The Loma Linda researchers followed-up with another study. This study suggested that the benefits of laughter are not just physical, but are also emotional.

In this study 16 healthy males were divided into two groups. One group watched a funny video for one hour. The other group did not watch the tape.

Blood was taken from the individuals in both groups one time before the video, four times during the video, and three times following the video. By testing and comparing the blood taken from each group, the researchers found that the blood of those watching the videos changed and the changes lasted for hours.

  • Beta-endorphins increased 27 percent. Endorphins are chemicals produced by the body that are very similar to morphine. They make you feel good emotionally and physically. They, also, slow down the heart which reduces blood pressure. In addition, they open air passages.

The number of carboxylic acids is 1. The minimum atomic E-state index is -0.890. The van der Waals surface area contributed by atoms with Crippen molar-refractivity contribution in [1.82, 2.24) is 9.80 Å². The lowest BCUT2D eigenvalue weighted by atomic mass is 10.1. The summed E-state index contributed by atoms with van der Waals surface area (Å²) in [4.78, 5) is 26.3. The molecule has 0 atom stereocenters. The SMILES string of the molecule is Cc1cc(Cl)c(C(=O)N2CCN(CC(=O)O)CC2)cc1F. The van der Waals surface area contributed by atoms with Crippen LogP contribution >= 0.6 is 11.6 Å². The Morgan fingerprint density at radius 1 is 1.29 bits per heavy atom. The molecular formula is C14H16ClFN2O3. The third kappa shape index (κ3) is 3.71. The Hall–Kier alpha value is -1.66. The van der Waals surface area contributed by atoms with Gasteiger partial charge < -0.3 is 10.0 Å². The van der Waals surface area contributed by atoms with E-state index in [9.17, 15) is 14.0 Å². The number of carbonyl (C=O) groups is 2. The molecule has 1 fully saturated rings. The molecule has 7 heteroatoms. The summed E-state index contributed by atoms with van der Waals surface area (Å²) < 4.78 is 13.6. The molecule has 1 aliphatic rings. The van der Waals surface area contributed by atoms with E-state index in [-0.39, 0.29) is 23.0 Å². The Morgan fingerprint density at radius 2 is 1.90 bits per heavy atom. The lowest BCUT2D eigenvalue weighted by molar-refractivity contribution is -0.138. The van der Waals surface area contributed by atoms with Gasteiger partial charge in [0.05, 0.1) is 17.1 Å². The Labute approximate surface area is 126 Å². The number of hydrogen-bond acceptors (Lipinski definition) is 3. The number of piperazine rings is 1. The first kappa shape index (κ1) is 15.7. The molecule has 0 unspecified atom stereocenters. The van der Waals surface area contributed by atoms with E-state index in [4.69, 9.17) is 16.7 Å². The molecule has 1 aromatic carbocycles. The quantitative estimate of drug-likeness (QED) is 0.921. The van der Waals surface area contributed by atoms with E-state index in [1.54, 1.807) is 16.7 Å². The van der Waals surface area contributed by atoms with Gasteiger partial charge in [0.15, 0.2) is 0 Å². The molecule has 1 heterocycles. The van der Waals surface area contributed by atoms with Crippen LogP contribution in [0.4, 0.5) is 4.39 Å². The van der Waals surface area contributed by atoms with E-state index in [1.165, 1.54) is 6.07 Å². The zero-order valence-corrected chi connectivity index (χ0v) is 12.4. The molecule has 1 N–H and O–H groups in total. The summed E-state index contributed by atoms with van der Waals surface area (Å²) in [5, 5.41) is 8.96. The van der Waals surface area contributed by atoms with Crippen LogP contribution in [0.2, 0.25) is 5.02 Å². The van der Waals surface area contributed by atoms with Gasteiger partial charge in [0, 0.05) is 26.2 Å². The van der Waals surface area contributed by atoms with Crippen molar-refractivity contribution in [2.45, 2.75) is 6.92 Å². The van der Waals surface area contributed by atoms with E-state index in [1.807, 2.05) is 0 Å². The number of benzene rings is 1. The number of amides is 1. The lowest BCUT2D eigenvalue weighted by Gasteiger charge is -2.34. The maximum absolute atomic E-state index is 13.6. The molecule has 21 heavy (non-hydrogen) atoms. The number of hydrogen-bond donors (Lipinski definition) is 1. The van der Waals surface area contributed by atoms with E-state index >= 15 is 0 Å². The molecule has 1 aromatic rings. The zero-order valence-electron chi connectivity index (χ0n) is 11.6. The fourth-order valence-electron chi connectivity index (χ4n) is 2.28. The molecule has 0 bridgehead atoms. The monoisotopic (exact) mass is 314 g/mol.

• Human growth hormone increased 87 percent. Growth hormone helps the immune system function more efficiently.

So, if you are feeling down physically or emotionally, a funny movie may be just the medicine you need.

To learn more about how you can transform yourself, click here.

For source, click here.

May 15, 2006 17:39 - New Information About How Antidepressants Work

How antidepressants work is somewhat of a mystery.

Psychiatrists will tell you that your depression is because of a chemical imbalance and that the antidepressants increase certain chemicals in the brain. However, no one knows for sure what is happening in the brain as a result of antidepressant medication.

New research is beginning to show that another process may be the key to how antidepressants work.

Researcher Grigori Enikolopov and his collegues, at the Cold Spring Harbor Laboratory in New York, are studying how Prozac (fluoxetine) effects the brains of mice. They discovered how the medication impacts the growth of neurons. They also learned what stage of cell growth is affected.